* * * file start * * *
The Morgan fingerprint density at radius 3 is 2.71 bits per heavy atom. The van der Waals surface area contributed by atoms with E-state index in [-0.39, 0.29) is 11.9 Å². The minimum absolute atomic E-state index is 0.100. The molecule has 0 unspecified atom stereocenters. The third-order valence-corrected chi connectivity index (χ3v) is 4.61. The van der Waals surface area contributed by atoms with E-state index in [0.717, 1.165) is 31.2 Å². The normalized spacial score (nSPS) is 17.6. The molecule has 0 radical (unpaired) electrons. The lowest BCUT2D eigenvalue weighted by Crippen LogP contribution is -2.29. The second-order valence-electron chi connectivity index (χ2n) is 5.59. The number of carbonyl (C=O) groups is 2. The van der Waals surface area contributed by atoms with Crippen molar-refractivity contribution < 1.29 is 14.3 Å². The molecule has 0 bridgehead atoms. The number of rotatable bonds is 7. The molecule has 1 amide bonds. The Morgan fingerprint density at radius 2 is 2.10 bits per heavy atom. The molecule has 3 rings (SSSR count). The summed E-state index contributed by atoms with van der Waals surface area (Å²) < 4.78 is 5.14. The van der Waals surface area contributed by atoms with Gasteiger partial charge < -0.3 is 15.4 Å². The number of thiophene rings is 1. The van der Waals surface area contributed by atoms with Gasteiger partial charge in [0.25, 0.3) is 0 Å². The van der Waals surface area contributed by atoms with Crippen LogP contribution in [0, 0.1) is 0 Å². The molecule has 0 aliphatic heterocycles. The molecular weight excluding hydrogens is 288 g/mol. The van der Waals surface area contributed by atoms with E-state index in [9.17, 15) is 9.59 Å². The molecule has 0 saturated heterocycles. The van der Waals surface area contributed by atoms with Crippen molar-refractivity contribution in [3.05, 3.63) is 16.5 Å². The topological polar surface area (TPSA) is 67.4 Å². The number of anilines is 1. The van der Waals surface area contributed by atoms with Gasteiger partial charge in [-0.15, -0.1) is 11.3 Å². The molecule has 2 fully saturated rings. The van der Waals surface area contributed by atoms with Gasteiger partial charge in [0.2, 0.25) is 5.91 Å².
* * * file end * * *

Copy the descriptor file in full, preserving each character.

The Morgan fingerprint density at radius 3 is 2.71 bits per heavy atom. The van der Waals surface area contributed by atoms with E-state index in [-0.39, 0.29) is 11.9 Å². The minimum absolute atomic E-state index is 0.100. The molecule has 0 unspecified atom stereocenters. The third-order valence-corrected chi connectivity index (χ3v) is 4.61. The van der Waals surface area contributed by atoms with E-state index in [0.717, 1.165) is 31.2 Å². The normalized spacial score (nSPS) is 17.6. The molecule has 0 radical (unpaired) electrons. The lowest BCUT2D eigenvalue weighted by Crippen LogP contribution is -2.29. The second-order valence-electron chi connectivity index (χ2n) is 5.59. The number of carbonyl (C=O) groups is 2. The van der Waals surface area contributed by atoms with Crippen molar-refractivity contribution < 1.29 is 14.3 Å². The molecule has 0 bridgehead atoms. The number of rotatable bonds is 7. The molecule has 1 amide bonds. The Morgan fingerprint density at radius 2 is 2.10 bits per heavy atom. The molecule has 3 rings (SSSR count). The summed E-state index contributed by atoms with van der Waals surface area (Å²) < 4.78 is 5.14. The van der Waals surface area contributed by atoms with Gasteiger partial charge < -0.3 is 15.4 Å². The number of thiophene rings is 1. The van der Waals surface area contributed by atoms with Gasteiger partial charge in [0.25, 0.3) is 0 Å². The van der Waals surface area contributed by atoms with Crippen LogP contribution in [0, 0.1) is 0 Å². The molecule has 0 aliphatic heterocycles. The molecular weight excluding hydrogens is 288 g/mol. The van der Waals surface area contributed by atoms with E-state index in [9.17, 15) is 9.59 Å². The molecule has 0 saturated heterocycles. The van der Waals surface area contributed by atoms with Crippen molar-refractivity contribution in [3.05, 3.63) is 16.5 Å². The topological polar surface area (TPSA) is 67.4 Å². The number of anilines is 1. The van der Waals surface area contributed by atoms with Gasteiger partial charge in [-0.15, -0.1) is 11.3 Å². The molecule has 2 fully saturated rings. The van der Waals surface area contributed by atoms with Gasteiger partial charge in [0.2, 0.25) is 5.91 Å².